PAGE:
We need to talk about Dogme.

It’s been awhile, I know. After a long break from writing my last post about the project a lot has happened. I took a break due to conferences and then we had the Easter break, which meant that the lessons I did have with the project group, in-between this period, were a bit all over the place in terms of topic, and also lacking in student attendance.

This week has been the first week where I have had all the students back together, including two new students. With such a big break it was hard to go in with any real ideas of where the class was going to go. But, I did have a lesson about giving and receiving good and bad news prepared, just in case.  We started by doing a lot of pair work and reporting back to find out what had happened during the Easter holidays. It was clear that everyone was a bit rusty, so this worked well as a warmer and to ease the students back into the class room. Just at the end of one of the reporting back sessions, one of the students told us that his partner had lost his job and been sacked at the weekend. I asked him how he felt about the events and to give us the reason for the sacking. I then asked the students to tell their partner what the last piece of bad news was that they had received. That lesson was going to come in handy after all. They reported back to the class and I gave feedback and correction where necessary. Next I put the students into groups to talk about how they could make it easier to give someone bad news. we boarded the answers;

  • Telling some good news after or before the bad news
  • using humour / tell a joke
  • don’t tell them the whole truth
  • get someone else to do it
  • do it face to face

I then distributed a worksheet, about advice on how to give bad news from the prepared lesson, and asked the students to work together to fill in the gaps and to read the full article to compare their answers with that of the worksheet. This was a fairly easy and quick task so I moved on to eliciting the language you could use to tell someone good or bad news. I boarded the suggestions and corrected where necessary.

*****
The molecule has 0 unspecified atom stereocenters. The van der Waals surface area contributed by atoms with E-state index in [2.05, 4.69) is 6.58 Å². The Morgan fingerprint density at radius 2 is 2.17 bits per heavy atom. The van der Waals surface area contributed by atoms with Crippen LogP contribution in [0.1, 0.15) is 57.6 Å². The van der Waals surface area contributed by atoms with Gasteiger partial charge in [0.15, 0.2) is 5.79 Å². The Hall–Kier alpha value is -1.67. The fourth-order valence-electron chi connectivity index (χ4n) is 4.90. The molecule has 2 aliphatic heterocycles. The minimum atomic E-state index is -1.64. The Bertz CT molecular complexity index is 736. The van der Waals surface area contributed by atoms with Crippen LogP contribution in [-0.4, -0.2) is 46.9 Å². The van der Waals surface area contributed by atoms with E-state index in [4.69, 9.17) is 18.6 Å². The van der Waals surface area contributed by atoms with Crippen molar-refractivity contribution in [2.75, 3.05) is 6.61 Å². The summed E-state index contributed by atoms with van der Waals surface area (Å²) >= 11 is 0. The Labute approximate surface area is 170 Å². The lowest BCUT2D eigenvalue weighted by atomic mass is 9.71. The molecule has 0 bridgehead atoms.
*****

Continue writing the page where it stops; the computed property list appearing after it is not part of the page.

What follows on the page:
The next step was to get the students to listen to seven short conversations I had recorded onto my dictaphone and work out if it was god or bad news and what the news was. They also had the task of listening for the language that was used in the recording. The recordings really made the students work hard and we spent some time on repeating the different conversations and working out from context and using certain lexical clues to work out what was happening. After some feedback I asked the students to try to remember some of the language that was used in the listening to give good or bad news. I added the ones they had written down to the previous ones on the board.

With the lesson I had prepared there was a set of phrases for both giving good and bad news as well as phrases that could be used for both, depending on the tone of voice and additional information. I placed these on the centre table, all mixed together, and asked the students to separate them into the relevant groups, good, bad or both. After some discussion and a little debate about the ‘both’ group we settled on the final answers and then I went through some drilling exercises. Pointing out the rise and fall in intonation depending on whether it was good or bad news. I repeated the exercise for phrases that we use to respond to good or bad news and also got the students to come up with their own.

The final part of the lesson was to work together and create a dialogue with the situations we had talked about in the earlier part of the lesson, using the language and phrases from the class. The lesson ended here and the idea was to finish and perform the dialogues in the next class.

The next class

So, before hearing the dialogues I went around the class and helped with some rephrasing and structuring in the dialogues. We drilled the language and then the students performed them. They clearly had the hang of where the particular phrases needed to go and there were some quite theatrical performances with interesting use of intonation.